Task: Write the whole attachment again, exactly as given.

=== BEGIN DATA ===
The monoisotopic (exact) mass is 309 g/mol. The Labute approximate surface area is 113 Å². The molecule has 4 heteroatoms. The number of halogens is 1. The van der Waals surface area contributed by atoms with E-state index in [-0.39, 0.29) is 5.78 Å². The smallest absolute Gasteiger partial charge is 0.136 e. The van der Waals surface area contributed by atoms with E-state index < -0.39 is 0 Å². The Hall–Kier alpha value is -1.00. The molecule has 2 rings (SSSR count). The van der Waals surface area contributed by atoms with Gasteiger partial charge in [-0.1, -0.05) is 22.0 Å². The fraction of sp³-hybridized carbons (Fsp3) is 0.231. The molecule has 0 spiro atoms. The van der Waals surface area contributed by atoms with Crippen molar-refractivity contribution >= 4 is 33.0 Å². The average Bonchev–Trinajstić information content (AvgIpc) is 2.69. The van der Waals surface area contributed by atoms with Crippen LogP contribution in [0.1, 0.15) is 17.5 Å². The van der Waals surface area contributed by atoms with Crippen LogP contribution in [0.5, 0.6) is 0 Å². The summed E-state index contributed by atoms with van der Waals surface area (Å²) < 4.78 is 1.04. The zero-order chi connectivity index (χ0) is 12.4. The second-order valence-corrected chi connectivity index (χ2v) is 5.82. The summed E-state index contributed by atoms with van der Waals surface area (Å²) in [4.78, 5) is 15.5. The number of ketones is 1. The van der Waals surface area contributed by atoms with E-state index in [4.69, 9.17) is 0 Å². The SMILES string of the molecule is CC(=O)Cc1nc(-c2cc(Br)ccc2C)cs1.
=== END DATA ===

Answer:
The monoisotopic (exact) mass is 309 g/mol. The Labute approximate surface area is 113 Å². The molecule has 4 heteroatoms. The number of halogens is 1. The van der Waals surface area contributed by atoms with E-state index in [-0.39, 0.29) is 5.78 Å². The smallest absolute Gasteiger partial charge is 0.136 e. The van der Waals surface area contributed by atoms with E-state index < -0.39 is 0 Å². The Hall–Kier alpha value is -1.00. The molecule has 2 rings (SSSR count). The van der Waals surface area contributed by atoms with Gasteiger partial charge in [-0.1, -0.05) is 22.0 Å². The fraction of sp³-hybridized carbons (Fsp3) is 0.231. The molecule has 0 spiro atoms. The van der Waals surface area contributed by atoms with Crippen molar-refractivity contribution >= 4 is 33.0 Å². The average Bonchev–Trinajstić information content (AvgIpc) is 2.69. The van der Waals surface area contributed by atoms with Crippen LogP contribution in [0.1, 0.15) is 17.5 Å². The van der Waals surface area contributed by atoms with Crippen LogP contribution in [0.5, 0.6) is 0 Å². The summed E-state index contributed by atoms with van der Waals surface area (Å²) < 4.78 is 1.04. The zero-order chi connectivity index (χ0) is 12.4. The second-order valence-corrected chi connectivity index (χ2v) is 5.82. The summed E-state index contributed by atoms with van der Waals surface area (Å²) in [4.78, 5) is 15.5. The number of ketones is 1. The van der Waals surface area contributed by atoms with E-state index in [4.69, 9.17) is 0 Å². The SMILES string of the molecule is CC(=O)Cc1nc(-c2cc(Br)ccc2C)cs1.